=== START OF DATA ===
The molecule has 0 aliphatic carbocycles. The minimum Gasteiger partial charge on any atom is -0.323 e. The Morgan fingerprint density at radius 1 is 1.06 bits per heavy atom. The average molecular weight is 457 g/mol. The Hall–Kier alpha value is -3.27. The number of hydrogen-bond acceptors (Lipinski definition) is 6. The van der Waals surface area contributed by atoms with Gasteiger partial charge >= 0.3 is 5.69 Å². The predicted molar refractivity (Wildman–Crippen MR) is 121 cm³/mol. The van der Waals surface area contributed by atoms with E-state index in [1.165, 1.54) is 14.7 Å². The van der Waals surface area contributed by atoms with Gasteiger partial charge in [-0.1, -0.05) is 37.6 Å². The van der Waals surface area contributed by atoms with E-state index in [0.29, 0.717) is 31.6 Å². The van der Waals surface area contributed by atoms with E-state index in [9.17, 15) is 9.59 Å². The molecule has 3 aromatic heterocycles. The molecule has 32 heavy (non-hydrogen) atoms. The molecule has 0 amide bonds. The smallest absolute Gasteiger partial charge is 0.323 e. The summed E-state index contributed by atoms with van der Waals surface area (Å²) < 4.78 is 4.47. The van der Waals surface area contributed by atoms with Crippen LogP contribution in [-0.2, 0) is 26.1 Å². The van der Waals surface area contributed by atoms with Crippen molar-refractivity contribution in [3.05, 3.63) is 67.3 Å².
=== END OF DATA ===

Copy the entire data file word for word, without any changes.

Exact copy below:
The molecule has 0 aliphatic carbocycles. The minimum Gasteiger partial charge on any atom is -0.323 e. The Morgan fingerprint density at radius 1 is 1.06 bits per heavy atom. The average molecular weight is 457 g/mol. The Hall–Kier alpha value is -3.27. The number of hydrogen-bond acceptors (Lipinski definition) is 6. The van der Waals surface area contributed by atoms with Gasteiger partial charge >= 0.3 is 5.69 Å². The predicted molar refractivity (Wildman–Crippen MR) is 121 cm³/mol. The van der Waals surface area contributed by atoms with E-state index in [1.165, 1.54) is 14.7 Å². The van der Waals surface area contributed by atoms with Gasteiger partial charge in [-0.1, -0.05) is 37.6 Å². The van der Waals surface area contributed by atoms with E-state index in [0.29, 0.717) is 31.6 Å². The van der Waals surface area contributed by atoms with E-state index in [9.17, 15) is 9.59 Å². The molecule has 3 aromatic heterocycles. The molecule has 32 heavy (non-hydrogen) atoms. The molecule has 0 amide bonds. The smallest absolute Gasteiger partial charge is 0.323 e. The summed E-state index contributed by atoms with van der Waals surface area (Å²) < 4.78 is 4.47. The van der Waals surface area contributed by atoms with Crippen LogP contribution in [-0.2, 0) is 26.1 Å². The van der Waals surface area contributed by atoms with Crippen molar-refractivity contribution in [3.05, 3.63) is 67.3 Å².